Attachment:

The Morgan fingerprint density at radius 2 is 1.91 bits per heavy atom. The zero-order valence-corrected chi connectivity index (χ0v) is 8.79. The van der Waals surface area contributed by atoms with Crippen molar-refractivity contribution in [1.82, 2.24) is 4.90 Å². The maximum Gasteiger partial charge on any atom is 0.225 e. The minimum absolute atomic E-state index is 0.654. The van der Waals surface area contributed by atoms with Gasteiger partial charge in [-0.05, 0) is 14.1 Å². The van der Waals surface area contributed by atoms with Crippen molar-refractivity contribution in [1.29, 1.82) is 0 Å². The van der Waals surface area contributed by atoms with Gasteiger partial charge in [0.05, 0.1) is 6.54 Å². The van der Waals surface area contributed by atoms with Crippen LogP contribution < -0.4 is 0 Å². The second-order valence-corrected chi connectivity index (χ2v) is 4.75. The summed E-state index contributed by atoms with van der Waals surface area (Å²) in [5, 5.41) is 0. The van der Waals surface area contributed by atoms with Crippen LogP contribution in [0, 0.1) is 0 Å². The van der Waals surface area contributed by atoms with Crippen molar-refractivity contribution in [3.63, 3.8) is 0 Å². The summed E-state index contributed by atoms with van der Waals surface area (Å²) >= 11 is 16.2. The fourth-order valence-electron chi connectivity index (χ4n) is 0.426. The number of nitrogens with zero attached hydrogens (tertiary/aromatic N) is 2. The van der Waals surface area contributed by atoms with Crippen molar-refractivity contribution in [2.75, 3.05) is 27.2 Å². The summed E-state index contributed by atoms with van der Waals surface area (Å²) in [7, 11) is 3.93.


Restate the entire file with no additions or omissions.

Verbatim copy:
The Morgan fingerprint density at radius 2 is 1.91 bits per heavy atom. The zero-order valence-corrected chi connectivity index (χ0v) is 8.79. The van der Waals surface area contributed by atoms with Crippen molar-refractivity contribution in [1.82, 2.24) is 4.90 Å². The maximum Gasteiger partial charge on any atom is 0.225 e. The minimum absolute atomic E-state index is 0.654. The van der Waals surface area contributed by atoms with Gasteiger partial charge in [-0.05, 0) is 14.1 Å². The van der Waals surface area contributed by atoms with Crippen molar-refractivity contribution in [1.29, 1.82) is 0 Å². The van der Waals surface area contributed by atoms with Gasteiger partial charge in [0.05, 0.1) is 6.54 Å². The van der Waals surface area contributed by atoms with Crippen LogP contribution < -0.4 is 0 Å². The second-order valence-corrected chi connectivity index (χ2v) is 4.75. The summed E-state index contributed by atoms with van der Waals surface area (Å²) in [5, 5.41) is 0. The van der Waals surface area contributed by atoms with Crippen LogP contribution in [0, 0.1) is 0 Å². The van der Waals surface area contributed by atoms with Crippen molar-refractivity contribution in [3.63, 3.8) is 0 Å². The summed E-state index contributed by atoms with van der Waals surface area (Å²) >= 11 is 16.2. The fourth-order valence-electron chi connectivity index (χ4n) is 0.426. The number of nitrogens with zero attached hydrogens (tertiary/aromatic N) is 2. The van der Waals surface area contributed by atoms with Crippen molar-refractivity contribution in [2.75, 3.05) is 27.2 Å². The summed E-state index contributed by atoms with van der Waals surface area (Å²) in [7, 11) is 3.93.